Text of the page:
As a result, when considering adopted adolescents, it is critically important to determine both the age of the adopted child at the time of adoption and the quality of nurturing care prior to the placement. It would be unreasonable to include adolescents adopted at birth in a study with adolescents adopted at age 14 and to then presume any valid conclusions could be drawn.
Unrealistic Societal Attitudes
Adopted adolescents must also contend with a variety of unrealistic, negative and often erroneous ideas that society at large holds about adoption, for example, that the child should be grateful about the adoption, particularly if he or she was adopted from outside the United States.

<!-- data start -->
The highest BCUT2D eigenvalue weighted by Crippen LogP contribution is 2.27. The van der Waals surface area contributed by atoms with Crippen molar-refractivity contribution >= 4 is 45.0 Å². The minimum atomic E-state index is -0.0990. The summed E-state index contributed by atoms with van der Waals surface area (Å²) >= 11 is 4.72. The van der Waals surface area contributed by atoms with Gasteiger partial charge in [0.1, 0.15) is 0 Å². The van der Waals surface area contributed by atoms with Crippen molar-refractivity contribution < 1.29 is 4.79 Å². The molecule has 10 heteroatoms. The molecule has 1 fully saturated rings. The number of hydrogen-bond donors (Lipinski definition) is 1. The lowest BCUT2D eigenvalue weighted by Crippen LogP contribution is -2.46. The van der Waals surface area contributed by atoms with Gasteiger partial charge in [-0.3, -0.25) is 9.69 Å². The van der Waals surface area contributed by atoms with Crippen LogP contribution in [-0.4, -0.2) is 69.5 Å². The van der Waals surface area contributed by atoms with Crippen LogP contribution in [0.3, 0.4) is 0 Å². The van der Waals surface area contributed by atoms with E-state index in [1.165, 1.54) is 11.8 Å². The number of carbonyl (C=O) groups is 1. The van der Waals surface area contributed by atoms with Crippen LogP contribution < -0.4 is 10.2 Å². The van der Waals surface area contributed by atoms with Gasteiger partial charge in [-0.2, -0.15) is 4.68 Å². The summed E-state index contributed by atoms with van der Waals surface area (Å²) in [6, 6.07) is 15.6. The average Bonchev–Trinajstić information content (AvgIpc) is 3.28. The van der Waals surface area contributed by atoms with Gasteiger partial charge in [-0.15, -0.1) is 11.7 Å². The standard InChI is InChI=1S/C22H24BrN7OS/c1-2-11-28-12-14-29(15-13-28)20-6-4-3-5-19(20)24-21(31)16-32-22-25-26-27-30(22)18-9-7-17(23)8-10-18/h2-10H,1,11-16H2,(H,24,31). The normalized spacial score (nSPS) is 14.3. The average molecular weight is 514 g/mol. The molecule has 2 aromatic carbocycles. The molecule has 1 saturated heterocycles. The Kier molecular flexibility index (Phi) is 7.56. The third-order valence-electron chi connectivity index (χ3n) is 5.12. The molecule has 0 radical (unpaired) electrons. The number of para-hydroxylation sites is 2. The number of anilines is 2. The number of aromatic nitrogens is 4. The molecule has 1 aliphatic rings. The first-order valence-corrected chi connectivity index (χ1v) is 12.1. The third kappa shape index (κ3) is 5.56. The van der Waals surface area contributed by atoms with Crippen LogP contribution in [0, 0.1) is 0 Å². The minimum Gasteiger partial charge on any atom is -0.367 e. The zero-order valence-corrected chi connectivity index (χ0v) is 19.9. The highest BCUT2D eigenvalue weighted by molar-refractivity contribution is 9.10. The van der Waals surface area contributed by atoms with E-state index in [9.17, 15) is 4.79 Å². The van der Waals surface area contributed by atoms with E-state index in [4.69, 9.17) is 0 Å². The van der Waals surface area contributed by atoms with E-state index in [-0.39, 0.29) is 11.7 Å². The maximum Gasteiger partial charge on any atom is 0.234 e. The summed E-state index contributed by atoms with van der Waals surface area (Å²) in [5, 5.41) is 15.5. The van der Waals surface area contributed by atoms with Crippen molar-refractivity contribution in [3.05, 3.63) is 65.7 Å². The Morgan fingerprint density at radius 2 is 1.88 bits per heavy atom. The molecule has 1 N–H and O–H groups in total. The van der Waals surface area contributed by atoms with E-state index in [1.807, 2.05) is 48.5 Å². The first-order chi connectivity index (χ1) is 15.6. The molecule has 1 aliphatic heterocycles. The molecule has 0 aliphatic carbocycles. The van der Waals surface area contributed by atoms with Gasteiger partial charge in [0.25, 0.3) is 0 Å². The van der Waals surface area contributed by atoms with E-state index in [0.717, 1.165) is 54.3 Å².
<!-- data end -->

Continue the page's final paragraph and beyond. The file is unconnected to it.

It is usually presumed by society that the child's birthparents were poverty-stricken and of a lower socioeconomic status than the adoptive parents and, consequently, the adopted person should be thankful he or she was "saved" from a less positive situation. This idea can cause conflict in the adopted adolescent, because few teenagers feel a constant gratitude for their parents-adoptive or biological.
Transracially Adopted Adolescents
Adolescents whose appearance is greatly different from the adoptive parents may experience a crisis during adolescence; for example, black children adopted by white parents may experience particular questions of identity. However, studies to date indicate that transracial adoption generally works very well.
A study by Ruth G. McRoy and Louis Zurcher on transracially and "inracially" adopted teenagers was described in their book, Transracial and Inracial Adoptees: The Adolescent Years.